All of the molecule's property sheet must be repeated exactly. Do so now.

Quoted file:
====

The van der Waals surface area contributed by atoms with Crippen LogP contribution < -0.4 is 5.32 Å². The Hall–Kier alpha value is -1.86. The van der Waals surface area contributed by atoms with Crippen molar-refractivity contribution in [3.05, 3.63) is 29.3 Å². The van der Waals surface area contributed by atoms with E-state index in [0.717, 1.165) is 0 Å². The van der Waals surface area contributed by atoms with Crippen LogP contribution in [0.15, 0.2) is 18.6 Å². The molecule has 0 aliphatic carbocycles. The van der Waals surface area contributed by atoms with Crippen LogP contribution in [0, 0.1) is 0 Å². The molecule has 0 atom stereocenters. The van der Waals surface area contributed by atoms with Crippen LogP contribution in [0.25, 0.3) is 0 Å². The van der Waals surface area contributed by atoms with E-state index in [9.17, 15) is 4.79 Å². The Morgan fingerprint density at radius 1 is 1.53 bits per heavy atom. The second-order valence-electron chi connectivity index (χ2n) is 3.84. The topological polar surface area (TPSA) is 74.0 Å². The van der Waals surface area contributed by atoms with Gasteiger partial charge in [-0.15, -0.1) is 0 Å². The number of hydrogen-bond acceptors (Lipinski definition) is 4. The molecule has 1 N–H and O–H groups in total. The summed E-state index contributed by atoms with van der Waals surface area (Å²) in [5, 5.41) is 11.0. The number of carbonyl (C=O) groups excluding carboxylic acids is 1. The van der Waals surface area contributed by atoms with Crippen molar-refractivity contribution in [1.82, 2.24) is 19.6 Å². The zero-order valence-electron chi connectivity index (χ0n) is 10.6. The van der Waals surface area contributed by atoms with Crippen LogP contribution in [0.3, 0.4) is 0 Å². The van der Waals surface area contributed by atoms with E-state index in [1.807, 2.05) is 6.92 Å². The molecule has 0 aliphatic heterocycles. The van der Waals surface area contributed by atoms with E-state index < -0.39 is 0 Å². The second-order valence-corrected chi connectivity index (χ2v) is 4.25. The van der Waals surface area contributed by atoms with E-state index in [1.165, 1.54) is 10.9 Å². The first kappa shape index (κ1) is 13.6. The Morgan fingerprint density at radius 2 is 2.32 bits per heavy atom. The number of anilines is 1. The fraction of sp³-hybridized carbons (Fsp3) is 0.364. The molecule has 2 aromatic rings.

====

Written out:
The van der Waals surface area contributed by atoms with Crippen LogP contribution < -0.4 is 5.32 Å². The Hall–Kier alpha value is -1.86. The van der Waals surface area contributed by atoms with Crippen molar-refractivity contribution in [3.05, 3.63) is 29.3 Å². The van der Waals surface area contributed by atoms with E-state index in [0.717, 1.165) is 0 Å². The van der Waals surface area contributed by atoms with Crippen LogP contribution in [0.15, 0.2) is 18.6 Å². The molecule has 0 aliphatic carbocycles. The van der Waals surface area contributed by atoms with Crippen LogP contribution in [0, 0.1) is 0 Å². The molecule has 0 atom stereocenters. The van der Waals surface area contributed by atoms with Crippen LogP contribution in [0.25, 0.3) is 0 Å². The van der Waals surface area contributed by atoms with E-state index in [9.17, 15) is 4.79 Å². The Morgan fingerprint density at radius 1 is 1.53 bits per heavy atom. The second-order valence-electron chi connectivity index (χ2n) is 3.84. The topological polar surface area (TPSA) is 74.0 Å². The van der Waals surface area contributed by atoms with Gasteiger partial charge in [-0.15, -0.1) is 0 Å². The number of hydrogen-bond acceptors (Lipinski definition) is 4. The molecule has 1 N–H and O–H groups in total. The summed E-state index contributed by atoms with van der Waals surface area (Å²) in [5, 5.41) is 11.0. The number of carbonyl (C=O) groups excluding carboxylic acids is 1. The van der Waals surface area contributed by atoms with Crippen molar-refractivity contribution in [1.82, 2.24) is 19.6 Å². The zero-order valence-electron chi connectivity index (χ0n) is 10.6. The van der Waals surface area contributed by atoms with Crippen LogP contribution in [0.3, 0.4) is 0 Å². The van der Waals surface area contributed by atoms with E-state index in [1.807, 2.05) is 6.92 Å². The molecule has 0 aliphatic heterocycles. The van der Waals surface area contributed by atoms with E-state index < -0.39 is 0 Å². The second-order valence-corrected chi connectivity index (χ2v) is 4.25. The van der Waals surface area contributed by atoms with E-state index in [1.165, 1.54) is 10.9 Å². The first kappa shape index (κ1) is 13.6. The Morgan fingerprint density at radius 2 is 2.32 bits per heavy atom. The number of anilines is 1. The fraction of sp³-hybridized carbons (Fsp3) is 0.364. The molecule has 2 aromatic rings.